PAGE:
Why Does it Seem Charismatics Have Such Integrity Struggles

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I have been recently involved with leaders from around the world in producing a statement on integrity for five-fold and charismatic ministry leaders.  It is gaining great traction.  We have great hope, but it raises big questions for me.

Why does it seem that charismatic leaders are so lacking in integrity, including prophetic statements that do not come true – with no repentance? Why do we see financial mismanagement; supporting of power ministers who are not sufficiently vetted and then fall into sin; bizarre practices and amazingly weak approaches to interpreting the Bible?

What goes on under the name of spiritual warfare sometimes seems more like wishful thinking and magic than biblical faith.

I first want to say is that I don’t think it is true that most charismatics, and I include Pentecostals, lack integrity.  We get this impression due to some people who have large platforms, either a large church from which they become famous, or have a large traveling ministry and platform with today’s great media presence.  Many pastors of large churches are not well known nationally or internationally.  However, I know many leaders in church streams and denominations with great integrity and who have built very good structures for integrity.

However when even a few visible people show a lack of integrity, we get the impression that they are the charismatic world.  Here are some reasons as to why this integrity gap takes place.

  1. The rejection of denominational structures often came without a commitment to learn from the integrity standards and processes of the denominations.  There was disrespect or dishonoring.  This is one reason why Pentecostal leaders in general tend to do better than their fellow charismatic leaders, although there are unfortunately exception -leaders from solid streams.
  2. There is a lack of leadership discipleship into the best practices for integrity.  This includes being very clear on maintaining biblical standards for leadership as in I Tim. 3 and Titus 1.
  3. There is a lack of education in biblical hermeneutics (interpretation) and how the whole Bible is our authority and is to be applied.  There is an amazing level of interpretive error on the issue of the authority of the Hebrew Bible.  Preachers and teachers speak of Jesus as their key to understanding, and then from this understanding, the parts of the Bible that do not fit are canceled out.   Of course, this is not really Jesus but their idea of a very indulgent Jesus.  The second issue is that leaders are not trained on how to build doctrine on a contextual interpretation that gives authority to the whole Bible.  Craig Keener’s book Spirit Hermeneutics could be a great answer.  Keener shows how the Holy Spirit can speak all kinds of things from biblical texts, but that the meaning of the text is contextual meaning and we can only build doctrine on that basis.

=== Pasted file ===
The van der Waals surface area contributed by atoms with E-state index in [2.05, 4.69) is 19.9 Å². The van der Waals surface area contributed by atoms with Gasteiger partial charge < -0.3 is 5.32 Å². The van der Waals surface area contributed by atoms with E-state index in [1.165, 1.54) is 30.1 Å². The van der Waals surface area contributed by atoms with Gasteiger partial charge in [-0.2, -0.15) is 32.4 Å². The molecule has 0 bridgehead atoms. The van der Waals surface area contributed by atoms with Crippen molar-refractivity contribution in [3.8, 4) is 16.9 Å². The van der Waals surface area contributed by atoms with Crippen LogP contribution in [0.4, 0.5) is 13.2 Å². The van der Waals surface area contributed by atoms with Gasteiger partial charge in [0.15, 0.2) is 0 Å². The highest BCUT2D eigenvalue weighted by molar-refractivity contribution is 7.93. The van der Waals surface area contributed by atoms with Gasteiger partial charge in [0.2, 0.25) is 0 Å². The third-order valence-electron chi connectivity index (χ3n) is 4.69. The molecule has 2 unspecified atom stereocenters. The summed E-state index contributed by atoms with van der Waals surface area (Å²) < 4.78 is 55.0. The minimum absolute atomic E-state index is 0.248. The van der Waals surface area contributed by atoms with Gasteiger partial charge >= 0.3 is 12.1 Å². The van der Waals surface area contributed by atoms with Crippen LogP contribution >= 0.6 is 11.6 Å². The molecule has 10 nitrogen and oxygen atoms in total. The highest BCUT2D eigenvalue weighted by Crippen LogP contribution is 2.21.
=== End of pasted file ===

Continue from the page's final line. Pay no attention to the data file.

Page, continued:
4. One of the biggest issues is the desire of charismatics to see the power of God. Many will say that the fruit of the Spirit is more important than the gifts, and that character is more important than power.  However, the desire for revival and power is so great that when a minister who shows something of power falls morally or ethically, there is an unwillingness to deal with it due to a fear of undercutting the power of God.  I think this was a big part of the Todd Bentley phenomena.  Yet, deal with it we must, or great ruin will follow.  We need to remember that the great revivals were revivals of holiness, characterized by deep repentance form sin.  Power and holiness must come together for deep revival. Let us not be take away from integrity due to miracles or suspend our judgment.  The miracle may be due to the faith receptivity of the recipient and the mercy of God and not the minister who is in sin. Discipline must never be suspended due to manifestations of power.  My book Due Process, A Plea for Biblical Justice Among God’s People, deals with these issues.

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